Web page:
11 spring vegetables you should be eating right now

How to Buy and Prepare Spring Vegetables

After months of winter root vegetables and frozen veggies, spring is a time to indulge in delicate, light produce just beginning to pop out of the ground. When farmers markets are bursting with a new assortment of colors and shapes, it's easy to try something unfamiliar in the kitchen, be it a new vegetable, a new recipe, or a new cooking method. Building menus around seasonal produce is a healthy way to support local agriculture, nourish the body, and eat well on a budget. These 11 ingredients are cheap and fresh during springtime.

11 spring vegetables in season
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11 spring vegetables you should be eating right now


It wouldn't feel like spring without an abundance of peas. Green peas are actually the underripe seeds of a pod that, if left to mature, would turn into beans. The convention of harvesting and consuming them early, while still full of sweet earthy flavor, began as far back as the Roman empire. Use them to add flavorful bulk to pastas and soups, or feature them on their own as a side dish seasoned with fresh herbs or a touch of oil, butter, and lemon. Harvest to Table has a guide to making perfectly cooked fresh spring peas.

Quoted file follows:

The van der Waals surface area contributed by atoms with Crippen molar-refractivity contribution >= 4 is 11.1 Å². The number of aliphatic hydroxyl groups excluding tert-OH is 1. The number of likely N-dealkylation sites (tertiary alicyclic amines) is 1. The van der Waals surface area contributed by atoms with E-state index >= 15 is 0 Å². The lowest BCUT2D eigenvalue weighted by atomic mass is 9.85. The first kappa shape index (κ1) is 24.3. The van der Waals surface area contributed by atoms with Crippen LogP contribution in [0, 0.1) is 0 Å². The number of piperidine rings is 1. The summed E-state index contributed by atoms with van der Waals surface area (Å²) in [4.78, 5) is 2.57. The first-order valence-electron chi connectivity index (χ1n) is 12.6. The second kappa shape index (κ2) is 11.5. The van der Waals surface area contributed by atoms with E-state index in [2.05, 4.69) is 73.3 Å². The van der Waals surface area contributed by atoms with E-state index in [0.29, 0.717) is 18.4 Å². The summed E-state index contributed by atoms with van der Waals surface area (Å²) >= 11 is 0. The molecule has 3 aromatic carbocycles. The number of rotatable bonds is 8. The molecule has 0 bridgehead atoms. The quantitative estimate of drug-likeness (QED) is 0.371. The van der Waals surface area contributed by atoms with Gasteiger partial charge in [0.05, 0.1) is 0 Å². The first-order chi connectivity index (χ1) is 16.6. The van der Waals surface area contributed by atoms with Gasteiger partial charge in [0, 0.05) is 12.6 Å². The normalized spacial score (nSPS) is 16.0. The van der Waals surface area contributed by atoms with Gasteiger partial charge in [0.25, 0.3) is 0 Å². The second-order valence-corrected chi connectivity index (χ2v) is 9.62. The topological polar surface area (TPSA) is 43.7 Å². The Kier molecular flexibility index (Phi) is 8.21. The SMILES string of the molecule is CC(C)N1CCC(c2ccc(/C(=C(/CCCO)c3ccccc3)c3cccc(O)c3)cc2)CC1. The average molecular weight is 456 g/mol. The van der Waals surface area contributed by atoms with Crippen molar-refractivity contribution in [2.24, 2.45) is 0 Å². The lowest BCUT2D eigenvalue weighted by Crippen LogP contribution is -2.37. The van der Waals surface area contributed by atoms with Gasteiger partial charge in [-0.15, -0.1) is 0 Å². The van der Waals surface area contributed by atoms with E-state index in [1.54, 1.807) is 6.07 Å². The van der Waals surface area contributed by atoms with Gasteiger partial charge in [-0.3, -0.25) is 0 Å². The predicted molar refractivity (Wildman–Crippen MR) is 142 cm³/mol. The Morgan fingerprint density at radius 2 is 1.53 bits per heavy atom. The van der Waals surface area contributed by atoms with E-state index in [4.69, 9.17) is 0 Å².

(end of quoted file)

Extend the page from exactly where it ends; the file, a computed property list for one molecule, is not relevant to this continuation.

This ancient Mediterranean vegetable is related to the artichoke, but its flavor is in the edible, leafy stem rather than oversize buds. The celery-like stems were popular in ancient Rome, Greece, and Persia and common in colonial America. The cardoon has fallen out of fashion since, but this high-yield vegetable is easy to cultivate, so it's likely to be inexpensive at the local market if available. Cardoons are delicious braised with white wine, sautéed with garlic, or fried and served with tomato sauce. Food & Wine has a recipe for golden fried cardoon.


Out-of-season asparagus tends to be tough, overly fibrous, and overpriced. When fresh, though, the delicious spears need little preparation. Tossed in olive oil, salt, and pepper, charred briefly on a grill, and dressed with a squeeze of lemon, they are simple and sublime. Use them in place of meat in sandwiches, as a pizza topping, or in a French-style omelet to appreciate their delicate flavor.


Ramps are a variety of wild onion harvested while the bulbs are still small and tender and the leafy shoots are still sweet and earthy. While many associate ramps with expensive specials at fine-dining restaurants, they can be harvested in rural areas for free and found at farmers markets for low prices when in abundance. Their flavor is delicate and best appreciated when lightly grilled or sautéed and tossed into rice or pasta dishes, or as a seasonal pizza topping. Serious Eats has some savory ideas for ramps.


This pungent green was a popular herb in ancient Rome. Today it has become one of the preferred varieties of greens for salads and sandwiches, and a topping for other dishes. The difference in depth of flavor from the pre-washed and packaged baby arugula from the supermarket and fully mature greenmarket arugula is significant and worth experiencing. Washing a leafy bunch thoroughly is no more complicated than submerging the leaves in a deep bowl of cold water and letting the grit fall to the bottom. Once the leaves air dry, they are ready to be tossed with olive oil, lemon juice, and salt and devoured.